Germany’s box-office earnings plummeted 16% to €839 million ($965 million) in 2018, in tandem with an alarming 15.5% drop in theater admissions to 95.8 million, according to figures provided Wednesday by Comscore.
The steep fall in what was once the world’s eighth-biggest movie-going territory comes after an uptick of 5.9% at the German in 2017. But that modest rise followed a 17.1% drop in 2016, making the current picture all the more worrisome for distributors and exhibitors.
On the bright side for the local industry, German movies performed relatively strongly, even though none cracked the top 10. They accounted for 22.9% of the market in 2018, equaling their share in 2017. But total 2018 grosses for German movies on home turf were down 17% to €166 million ($191 million).
The leading domestic title in Germany last year was children’s pic “Jim Button and Luke the Engine Driver,” directed by Dennis Gansel, which pulled in more than €11.8 million ($13.6 million) via Warner Bros. That was followed by Studiocanal’s “The Little Witch,” from director Michael Schaerer, which garnered €9.5 million ($10.9 million).
A dozen German films came in well over over the $6 million mark, including Constantin’s “This Crazy Heart,” which had been one of 2017’s biggest hits and continued its success into last year, taking in about half of its total $19.5 million gross. Constantin also scored with “Sauerkrautkoma,” the fifth installment in its popular country-cop film franchise, which made €7.9 million ($9 million) last year.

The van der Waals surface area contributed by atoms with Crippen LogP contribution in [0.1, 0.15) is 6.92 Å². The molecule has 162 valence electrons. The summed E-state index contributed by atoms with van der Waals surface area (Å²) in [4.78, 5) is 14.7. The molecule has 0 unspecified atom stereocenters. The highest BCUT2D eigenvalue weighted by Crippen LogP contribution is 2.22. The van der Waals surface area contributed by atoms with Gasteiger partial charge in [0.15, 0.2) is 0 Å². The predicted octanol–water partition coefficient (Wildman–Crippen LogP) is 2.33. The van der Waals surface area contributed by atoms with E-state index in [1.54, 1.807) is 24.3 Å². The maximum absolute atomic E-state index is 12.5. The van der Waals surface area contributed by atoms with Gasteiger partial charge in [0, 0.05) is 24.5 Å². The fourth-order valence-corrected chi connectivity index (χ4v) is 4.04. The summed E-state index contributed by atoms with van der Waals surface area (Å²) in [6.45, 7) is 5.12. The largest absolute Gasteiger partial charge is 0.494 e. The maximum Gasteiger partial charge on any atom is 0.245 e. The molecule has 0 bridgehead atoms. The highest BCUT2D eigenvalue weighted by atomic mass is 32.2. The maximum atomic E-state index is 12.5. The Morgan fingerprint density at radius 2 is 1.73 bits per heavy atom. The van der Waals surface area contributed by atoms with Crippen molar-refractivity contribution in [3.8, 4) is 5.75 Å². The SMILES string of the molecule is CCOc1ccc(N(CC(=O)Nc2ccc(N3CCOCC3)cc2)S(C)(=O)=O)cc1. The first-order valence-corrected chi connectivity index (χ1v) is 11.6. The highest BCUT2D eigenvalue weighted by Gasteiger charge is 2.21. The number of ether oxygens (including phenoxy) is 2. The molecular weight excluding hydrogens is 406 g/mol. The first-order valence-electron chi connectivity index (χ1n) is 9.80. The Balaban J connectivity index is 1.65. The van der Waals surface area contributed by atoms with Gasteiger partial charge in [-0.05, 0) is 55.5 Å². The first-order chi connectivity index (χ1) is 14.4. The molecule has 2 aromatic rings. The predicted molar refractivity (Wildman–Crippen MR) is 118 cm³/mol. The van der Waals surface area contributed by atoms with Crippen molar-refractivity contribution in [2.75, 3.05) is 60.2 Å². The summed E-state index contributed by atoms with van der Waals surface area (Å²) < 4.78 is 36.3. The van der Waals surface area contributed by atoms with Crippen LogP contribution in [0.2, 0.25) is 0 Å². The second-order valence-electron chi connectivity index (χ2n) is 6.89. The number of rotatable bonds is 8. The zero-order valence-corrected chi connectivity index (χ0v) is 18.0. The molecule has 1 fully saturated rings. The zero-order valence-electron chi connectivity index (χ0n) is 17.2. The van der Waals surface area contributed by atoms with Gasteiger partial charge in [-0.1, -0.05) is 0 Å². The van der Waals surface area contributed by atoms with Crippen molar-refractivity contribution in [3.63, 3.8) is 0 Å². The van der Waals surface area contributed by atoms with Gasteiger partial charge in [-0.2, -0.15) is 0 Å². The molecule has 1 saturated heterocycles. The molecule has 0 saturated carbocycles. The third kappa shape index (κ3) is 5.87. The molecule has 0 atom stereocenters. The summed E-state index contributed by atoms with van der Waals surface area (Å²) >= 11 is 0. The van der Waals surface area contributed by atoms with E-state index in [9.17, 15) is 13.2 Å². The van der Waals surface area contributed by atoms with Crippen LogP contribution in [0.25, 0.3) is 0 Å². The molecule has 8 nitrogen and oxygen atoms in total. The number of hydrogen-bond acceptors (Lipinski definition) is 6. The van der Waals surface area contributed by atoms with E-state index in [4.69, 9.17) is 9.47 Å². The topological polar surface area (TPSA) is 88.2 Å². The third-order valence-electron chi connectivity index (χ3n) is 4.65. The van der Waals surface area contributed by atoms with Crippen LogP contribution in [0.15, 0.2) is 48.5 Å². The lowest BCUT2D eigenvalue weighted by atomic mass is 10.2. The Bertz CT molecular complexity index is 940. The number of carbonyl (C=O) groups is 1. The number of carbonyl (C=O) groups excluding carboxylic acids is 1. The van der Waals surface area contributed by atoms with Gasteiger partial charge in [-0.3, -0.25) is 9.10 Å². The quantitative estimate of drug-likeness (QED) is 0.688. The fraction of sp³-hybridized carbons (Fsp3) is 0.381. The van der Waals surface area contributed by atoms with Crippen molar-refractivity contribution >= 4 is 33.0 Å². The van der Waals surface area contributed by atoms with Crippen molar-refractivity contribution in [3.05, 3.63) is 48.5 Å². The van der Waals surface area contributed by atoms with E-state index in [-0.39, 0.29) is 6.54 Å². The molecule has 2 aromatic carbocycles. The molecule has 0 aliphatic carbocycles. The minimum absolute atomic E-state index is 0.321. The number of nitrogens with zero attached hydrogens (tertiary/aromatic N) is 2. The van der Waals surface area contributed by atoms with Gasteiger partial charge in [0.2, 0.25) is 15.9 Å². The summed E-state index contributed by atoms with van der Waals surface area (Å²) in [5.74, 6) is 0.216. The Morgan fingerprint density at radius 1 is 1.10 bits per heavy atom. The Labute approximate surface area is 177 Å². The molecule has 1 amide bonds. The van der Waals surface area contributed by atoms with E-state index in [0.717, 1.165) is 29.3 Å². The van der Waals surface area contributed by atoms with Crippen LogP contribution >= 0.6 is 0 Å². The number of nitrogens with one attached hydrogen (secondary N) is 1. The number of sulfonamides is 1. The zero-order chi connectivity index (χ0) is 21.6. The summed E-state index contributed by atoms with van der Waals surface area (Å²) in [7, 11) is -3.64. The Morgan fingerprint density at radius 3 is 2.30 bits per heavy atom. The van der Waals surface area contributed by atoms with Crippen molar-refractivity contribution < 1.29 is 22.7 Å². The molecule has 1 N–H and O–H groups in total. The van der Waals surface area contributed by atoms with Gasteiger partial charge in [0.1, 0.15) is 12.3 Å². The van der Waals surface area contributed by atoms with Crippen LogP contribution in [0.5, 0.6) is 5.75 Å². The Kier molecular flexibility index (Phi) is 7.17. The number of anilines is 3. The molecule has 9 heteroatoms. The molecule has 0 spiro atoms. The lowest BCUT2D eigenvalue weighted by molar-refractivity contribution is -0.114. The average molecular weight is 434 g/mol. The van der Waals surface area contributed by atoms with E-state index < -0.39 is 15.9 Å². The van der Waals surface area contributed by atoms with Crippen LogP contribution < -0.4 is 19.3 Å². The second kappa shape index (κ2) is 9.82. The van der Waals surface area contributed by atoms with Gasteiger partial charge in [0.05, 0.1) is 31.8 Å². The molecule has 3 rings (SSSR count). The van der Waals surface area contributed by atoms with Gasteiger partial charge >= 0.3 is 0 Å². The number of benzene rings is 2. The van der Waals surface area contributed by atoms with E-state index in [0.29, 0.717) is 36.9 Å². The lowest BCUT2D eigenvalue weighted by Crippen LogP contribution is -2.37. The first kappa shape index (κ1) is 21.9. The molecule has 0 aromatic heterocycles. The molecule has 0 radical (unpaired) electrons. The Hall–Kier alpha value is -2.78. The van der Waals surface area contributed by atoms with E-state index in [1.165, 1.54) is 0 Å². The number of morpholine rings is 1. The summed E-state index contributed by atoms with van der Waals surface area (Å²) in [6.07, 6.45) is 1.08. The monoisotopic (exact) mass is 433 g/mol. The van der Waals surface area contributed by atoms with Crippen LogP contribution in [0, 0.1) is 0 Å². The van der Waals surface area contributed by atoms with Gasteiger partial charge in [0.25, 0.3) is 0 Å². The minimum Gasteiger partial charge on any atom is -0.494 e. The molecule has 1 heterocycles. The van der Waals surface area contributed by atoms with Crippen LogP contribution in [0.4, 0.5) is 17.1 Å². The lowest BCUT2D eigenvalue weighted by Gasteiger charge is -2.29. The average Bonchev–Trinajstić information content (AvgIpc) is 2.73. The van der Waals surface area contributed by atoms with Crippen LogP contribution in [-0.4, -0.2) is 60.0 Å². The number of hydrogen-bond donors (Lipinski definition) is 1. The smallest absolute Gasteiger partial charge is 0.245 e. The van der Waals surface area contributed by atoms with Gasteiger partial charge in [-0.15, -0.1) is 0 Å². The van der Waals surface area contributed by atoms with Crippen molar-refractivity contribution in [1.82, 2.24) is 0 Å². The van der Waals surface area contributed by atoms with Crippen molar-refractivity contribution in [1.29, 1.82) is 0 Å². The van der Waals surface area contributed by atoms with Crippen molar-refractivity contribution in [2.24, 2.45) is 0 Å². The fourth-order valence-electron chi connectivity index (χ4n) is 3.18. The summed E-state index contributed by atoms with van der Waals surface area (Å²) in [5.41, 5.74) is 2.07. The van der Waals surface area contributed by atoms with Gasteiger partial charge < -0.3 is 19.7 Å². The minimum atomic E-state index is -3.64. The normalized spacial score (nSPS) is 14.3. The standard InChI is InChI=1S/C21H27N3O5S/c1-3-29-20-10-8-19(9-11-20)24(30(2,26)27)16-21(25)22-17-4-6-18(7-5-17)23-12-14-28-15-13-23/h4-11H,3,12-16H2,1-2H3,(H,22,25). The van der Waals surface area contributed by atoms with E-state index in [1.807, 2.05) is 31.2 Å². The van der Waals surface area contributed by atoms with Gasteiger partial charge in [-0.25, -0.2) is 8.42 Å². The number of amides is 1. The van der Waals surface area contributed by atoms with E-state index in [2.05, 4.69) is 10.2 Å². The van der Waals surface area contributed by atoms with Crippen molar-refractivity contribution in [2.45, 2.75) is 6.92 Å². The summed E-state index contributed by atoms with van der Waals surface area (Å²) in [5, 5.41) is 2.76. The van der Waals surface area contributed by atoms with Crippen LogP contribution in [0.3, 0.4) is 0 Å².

Hollywood movies, led by Disney’s “Avengers: Infinity War,” earned €631 million ($727 million) in 2018, which was 13.9% down on the previous year, according to Comscore. This indicates that, just as in France and in Italy, there were fewer Hollywood blockbusters that drew in German audiences.
Nonetheless, the U.S. share of the box office actually rose to a whopping 75.3% in 2018, compared to 73.4% in 2017, amid an overall pullback by Germans from movie-going that may have been due in part to record high temperatures in summer and the soccer World Cup, even though the national team made an early exit from the tournament.
“Avengers: Infinity War” was the top-grossing film last year, pulling in €37.7 ($43.4 million), followed by Warner Bros.’ “Fantastic Beasts: The Crimes of Grindelwald,” which made €35.2 million ($40.5 million), and Universal’s “Jurassic World: Fallen Kingdom,” which came in third at €25.8 million ($29.7 million).